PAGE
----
Welcome back to Off the Shelf, friends! We’re trying something a bit different with Off the Shelf in 2017. Instead of me posting reviews each month, an entrepreneur friend and I will be trading reviews of the same book. This month features a review from my editorial colleague Liz Thompson of House Style Editing. Take it away, Liz!
The Happiness Equation
By Neil Pasricha
These discussion questions are from the book’s reader’s guide on the Penguin-Random House website.
1. Neil Pasricha suggests that our model for happiness is broken—that in order to be happy, we must first be happy. This idea seems controversial, counterintuitive even. Before reading The Happiness Equation, what was your model for happiness? Has your view of happiness changed after reading this book? How so?
Before reading this book, I felt that happiness should be pursued and even sought after as if there was a magic formula to be happy. I have attempted meditation, therapy, and life coaching to uncover the secret to happiness. After reading the book I realized (what I likely have always known) that there is no secret; being happy is dependent on a series of daily decisions and choices. Making decisions on how we will live and connect with others will lead to happiness — or not. I now realize that I can affect my happiness more than any formula. But, isn’t that easier said than done? How do I practically make a decision to be happy? Pasricha describes how our reactions to situations are far more indicative of our happiness level than the actual event or situation we are reacting to. Making a choice to be happy and react with intention is a daily practice. Only by practicing daily intention to choose happiness in every situation with help us achieve happiness.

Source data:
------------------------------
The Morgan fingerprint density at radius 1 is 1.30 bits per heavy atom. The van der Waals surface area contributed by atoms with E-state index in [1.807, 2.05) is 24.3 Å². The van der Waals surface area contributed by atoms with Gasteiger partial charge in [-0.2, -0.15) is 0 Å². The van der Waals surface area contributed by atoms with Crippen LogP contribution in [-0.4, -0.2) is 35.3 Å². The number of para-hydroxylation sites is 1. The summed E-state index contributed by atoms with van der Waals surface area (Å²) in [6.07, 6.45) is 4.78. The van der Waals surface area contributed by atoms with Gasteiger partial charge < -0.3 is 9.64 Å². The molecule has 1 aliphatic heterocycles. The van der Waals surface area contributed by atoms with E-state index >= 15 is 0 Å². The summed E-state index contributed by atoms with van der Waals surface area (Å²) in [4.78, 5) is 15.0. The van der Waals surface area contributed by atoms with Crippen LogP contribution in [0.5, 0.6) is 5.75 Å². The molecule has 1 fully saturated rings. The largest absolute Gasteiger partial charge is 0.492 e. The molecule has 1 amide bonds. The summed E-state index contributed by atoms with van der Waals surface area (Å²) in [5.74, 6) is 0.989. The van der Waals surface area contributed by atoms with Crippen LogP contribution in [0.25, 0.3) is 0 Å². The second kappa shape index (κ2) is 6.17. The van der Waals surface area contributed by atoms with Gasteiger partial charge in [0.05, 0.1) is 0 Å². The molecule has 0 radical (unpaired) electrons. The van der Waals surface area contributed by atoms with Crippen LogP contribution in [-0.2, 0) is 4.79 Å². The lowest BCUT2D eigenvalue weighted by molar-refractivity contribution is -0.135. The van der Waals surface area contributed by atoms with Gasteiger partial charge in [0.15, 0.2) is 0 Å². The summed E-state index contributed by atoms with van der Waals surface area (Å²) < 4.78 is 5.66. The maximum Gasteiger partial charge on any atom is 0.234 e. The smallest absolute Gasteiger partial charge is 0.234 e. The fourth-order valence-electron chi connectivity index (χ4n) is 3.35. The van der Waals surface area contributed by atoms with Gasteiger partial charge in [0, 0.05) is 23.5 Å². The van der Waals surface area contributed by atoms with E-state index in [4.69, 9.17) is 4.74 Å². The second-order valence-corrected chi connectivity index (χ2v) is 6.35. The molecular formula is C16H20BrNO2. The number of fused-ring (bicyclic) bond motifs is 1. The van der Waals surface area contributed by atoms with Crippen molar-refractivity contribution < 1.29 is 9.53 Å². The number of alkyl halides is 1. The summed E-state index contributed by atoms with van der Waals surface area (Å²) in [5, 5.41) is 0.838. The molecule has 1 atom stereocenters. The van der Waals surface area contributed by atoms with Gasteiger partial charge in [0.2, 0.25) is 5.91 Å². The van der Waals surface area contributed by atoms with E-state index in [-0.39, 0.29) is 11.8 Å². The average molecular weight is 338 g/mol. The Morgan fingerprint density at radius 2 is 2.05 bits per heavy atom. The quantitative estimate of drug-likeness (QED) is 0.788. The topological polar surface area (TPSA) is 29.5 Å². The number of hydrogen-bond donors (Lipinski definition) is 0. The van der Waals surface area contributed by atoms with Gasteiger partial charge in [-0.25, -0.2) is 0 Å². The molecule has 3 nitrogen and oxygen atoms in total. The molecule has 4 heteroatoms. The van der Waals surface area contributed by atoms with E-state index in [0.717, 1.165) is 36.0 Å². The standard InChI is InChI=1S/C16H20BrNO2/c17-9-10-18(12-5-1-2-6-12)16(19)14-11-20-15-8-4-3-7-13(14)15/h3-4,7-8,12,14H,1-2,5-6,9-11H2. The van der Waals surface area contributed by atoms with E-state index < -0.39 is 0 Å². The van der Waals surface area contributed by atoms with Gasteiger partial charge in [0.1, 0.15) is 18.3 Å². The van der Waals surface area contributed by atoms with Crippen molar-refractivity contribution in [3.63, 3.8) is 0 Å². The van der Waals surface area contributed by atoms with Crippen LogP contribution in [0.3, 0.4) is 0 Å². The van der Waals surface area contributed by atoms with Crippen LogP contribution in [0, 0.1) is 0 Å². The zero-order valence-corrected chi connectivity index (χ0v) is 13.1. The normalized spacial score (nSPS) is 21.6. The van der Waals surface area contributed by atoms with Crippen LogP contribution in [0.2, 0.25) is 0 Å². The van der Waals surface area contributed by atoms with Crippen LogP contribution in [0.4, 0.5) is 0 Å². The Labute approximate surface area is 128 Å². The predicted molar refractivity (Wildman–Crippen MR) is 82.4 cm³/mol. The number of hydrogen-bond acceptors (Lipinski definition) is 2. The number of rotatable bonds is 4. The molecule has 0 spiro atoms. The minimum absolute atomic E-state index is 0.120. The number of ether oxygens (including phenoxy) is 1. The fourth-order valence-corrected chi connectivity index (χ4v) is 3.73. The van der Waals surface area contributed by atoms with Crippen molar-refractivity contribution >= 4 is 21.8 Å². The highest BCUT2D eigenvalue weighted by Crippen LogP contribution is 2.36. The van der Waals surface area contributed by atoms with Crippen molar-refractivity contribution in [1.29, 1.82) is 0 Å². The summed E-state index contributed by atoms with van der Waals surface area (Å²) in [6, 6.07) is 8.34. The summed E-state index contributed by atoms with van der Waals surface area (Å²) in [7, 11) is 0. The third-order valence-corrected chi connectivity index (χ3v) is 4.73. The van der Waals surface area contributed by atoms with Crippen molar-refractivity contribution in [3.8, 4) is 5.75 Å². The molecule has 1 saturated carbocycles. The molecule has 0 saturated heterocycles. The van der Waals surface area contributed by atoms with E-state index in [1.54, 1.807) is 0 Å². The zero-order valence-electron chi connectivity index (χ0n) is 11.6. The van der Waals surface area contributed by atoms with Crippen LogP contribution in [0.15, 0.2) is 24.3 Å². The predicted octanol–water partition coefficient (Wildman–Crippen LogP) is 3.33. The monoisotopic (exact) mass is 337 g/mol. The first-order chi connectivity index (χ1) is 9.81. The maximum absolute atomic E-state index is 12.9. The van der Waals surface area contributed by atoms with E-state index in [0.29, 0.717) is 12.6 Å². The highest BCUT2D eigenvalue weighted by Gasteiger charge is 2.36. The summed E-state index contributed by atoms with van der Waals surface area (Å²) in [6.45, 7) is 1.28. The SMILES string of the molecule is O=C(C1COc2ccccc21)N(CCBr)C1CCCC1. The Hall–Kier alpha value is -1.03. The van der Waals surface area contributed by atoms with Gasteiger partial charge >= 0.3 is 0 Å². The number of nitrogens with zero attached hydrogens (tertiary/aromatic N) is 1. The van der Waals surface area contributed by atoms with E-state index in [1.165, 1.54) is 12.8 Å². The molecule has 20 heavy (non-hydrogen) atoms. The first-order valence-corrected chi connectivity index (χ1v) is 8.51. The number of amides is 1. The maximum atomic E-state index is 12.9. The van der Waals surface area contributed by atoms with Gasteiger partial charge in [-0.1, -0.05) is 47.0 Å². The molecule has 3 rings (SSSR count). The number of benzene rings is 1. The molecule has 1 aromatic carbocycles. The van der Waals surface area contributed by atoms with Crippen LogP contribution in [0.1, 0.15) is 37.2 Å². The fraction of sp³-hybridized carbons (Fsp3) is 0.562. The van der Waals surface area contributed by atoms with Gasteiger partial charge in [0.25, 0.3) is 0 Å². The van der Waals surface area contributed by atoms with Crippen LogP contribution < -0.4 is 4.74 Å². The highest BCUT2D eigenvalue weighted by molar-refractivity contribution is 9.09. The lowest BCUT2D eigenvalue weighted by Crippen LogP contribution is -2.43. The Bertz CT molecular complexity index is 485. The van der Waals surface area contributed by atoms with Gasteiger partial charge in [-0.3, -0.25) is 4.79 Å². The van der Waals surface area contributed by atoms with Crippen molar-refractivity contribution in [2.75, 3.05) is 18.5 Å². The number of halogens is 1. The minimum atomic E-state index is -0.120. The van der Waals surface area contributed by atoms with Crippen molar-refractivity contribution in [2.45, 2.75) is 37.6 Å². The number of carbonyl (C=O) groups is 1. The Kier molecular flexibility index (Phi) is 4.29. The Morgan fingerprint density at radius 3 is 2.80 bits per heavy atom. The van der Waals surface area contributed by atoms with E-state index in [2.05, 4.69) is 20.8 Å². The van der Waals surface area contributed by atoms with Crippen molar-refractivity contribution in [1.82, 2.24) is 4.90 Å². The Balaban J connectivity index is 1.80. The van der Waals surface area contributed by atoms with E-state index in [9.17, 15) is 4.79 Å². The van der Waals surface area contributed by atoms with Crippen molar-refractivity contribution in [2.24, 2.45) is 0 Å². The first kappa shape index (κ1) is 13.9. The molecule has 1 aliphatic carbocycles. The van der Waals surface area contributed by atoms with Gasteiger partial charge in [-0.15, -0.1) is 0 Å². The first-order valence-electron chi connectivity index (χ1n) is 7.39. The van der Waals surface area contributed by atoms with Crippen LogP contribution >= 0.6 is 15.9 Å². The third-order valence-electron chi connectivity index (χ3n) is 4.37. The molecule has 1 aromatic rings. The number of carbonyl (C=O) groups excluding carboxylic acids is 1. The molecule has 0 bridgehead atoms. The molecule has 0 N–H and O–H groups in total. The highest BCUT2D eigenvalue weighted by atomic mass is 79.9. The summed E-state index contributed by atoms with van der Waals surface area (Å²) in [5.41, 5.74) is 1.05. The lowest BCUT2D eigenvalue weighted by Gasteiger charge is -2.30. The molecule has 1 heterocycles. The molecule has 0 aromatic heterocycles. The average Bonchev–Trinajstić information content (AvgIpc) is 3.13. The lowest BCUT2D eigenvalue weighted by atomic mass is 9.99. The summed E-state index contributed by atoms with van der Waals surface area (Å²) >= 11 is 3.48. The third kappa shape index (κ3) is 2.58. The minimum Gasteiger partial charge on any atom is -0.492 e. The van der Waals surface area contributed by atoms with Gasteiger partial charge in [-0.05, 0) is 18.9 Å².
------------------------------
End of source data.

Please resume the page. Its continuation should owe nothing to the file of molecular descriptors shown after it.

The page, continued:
2. Pasricha advises that one of the best ways to get the most out of this book is to give yourself a seven-day challenge. Which of the “Big 7” ways to be happier right now are you most drawn to? How could you incorporate it into your daily routine?
I couldn’t pick one! I love the idea of Random Acts of Kindness and A Complete Unplug. Doing something kind for someone else helps me shift focus from my issues and problems to extending kindness to other people. It helps me connect with and appreciate humanity instead of being wholly focused on my day-to-day issues. Completely unplugging will help me connect with myself, my husband, and my family without distractions. So many times, we are half listening to our kids tell us a story while scrolling thru our Facebook or Instagram timeline, that we aren’t in the moment allowing ourselves to enjoy what and who is in front of us.
3. What are some things you hide from others or apologize for? How can you begin to accept those things and remove yourself from possible judgment?
Like many women, I struggle with admitting I can’t do it all. I say yes too often and am over-apologetic when I have to say no. My “no” is typically preceded by an apology and then guilt sets in — “How could I say no? They are going to think I’m not professional or I’m just selfish with my time.” I believe that working on creating and maintaining healthy boundaries is key to eliminating self-judgment and choosing happiness. Pasricha offers a great reminder that self-judgment is the enemy to happiness.